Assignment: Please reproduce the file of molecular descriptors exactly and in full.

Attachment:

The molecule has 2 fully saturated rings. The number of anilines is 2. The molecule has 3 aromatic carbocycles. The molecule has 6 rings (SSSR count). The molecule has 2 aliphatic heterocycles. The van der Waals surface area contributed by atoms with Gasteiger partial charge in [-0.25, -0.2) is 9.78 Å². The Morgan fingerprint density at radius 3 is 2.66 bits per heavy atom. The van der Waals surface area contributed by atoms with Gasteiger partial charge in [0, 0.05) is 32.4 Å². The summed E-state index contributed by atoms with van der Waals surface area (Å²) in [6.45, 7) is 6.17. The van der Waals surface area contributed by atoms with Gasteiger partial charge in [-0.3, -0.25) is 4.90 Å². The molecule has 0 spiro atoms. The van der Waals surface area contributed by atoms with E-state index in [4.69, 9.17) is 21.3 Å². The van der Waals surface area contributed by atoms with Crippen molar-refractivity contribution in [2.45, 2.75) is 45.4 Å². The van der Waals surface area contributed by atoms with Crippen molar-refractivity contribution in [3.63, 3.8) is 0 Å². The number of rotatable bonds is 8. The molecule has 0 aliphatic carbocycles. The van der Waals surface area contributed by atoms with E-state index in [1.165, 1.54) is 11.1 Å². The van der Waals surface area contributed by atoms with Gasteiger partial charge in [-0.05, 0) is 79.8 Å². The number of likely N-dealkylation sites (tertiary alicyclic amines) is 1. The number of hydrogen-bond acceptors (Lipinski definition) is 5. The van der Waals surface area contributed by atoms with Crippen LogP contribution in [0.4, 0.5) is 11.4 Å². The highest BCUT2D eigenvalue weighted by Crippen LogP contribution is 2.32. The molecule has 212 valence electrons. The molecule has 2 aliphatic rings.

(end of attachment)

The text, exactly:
The molecule has 2 fully saturated rings. The number of anilines is 2. The molecule has 3 aromatic carbocycles. The molecule has 6 rings (SSSR count). The molecule has 2 aliphatic heterocycles. The van der Waals surface area contributed by atoms with Gasteiger partial charge in [-0.25, -0.2) is 9.78 Å². The Morgan fingerprint density at radius 3 is 2.66 bits per heavy atom. The van der Waals surface area contributed by atoms with Gasteiger partial charge in [0, 0.05) is 32.4 Å². The summed E-state index contributed by atoms with van der Waals surface area (Å²) in [6.45, 7) is 6.17. The van der Waals surface area contributed by atoms with Gasteiger partial charge in [-0.3, -0.25) is 4.90 Å². The molecule has 0 spiro atoms. The van der Waals surface area contributed by atoms with E-state index in [4.69, 9.17) is 21.3 Å². The van der Waals surface area contributed by atoms with Crippen molar-refractivity contribution in [2.45, 2.75) is 45.4 Å². The van der Waals surface area contributed by atoms with Crippen molar-refractivity contribution in [3.63, 3.8) is 0 Å². The number of rotatable bonds is 8. The molecule has 0 aliphatic carbocycles. The van der Waals surface area contributed by atoms with E-state index in [1.165, 1.54) is 11.1 Å². The van der Waals surface area contributed by atoms with Gasteiger partial charge in [-0.05, 0) is 79.8 Å². The number of likely N-dealkylation sites (tertiary alicyclic amines) is 1. The number of hydrogen-bond acceptors (Lipinski definition) is 5. The van der Waals surface area contributed by atoms with Crippen LogP contribution in [0.4, 0.5) is 11.4 Å². The highest BCUT2D eigenvalue weighted by Crippen LogP contribution is 2.32. The molecule has 212 valence electrons. The molecule has 2 aliphatic rings.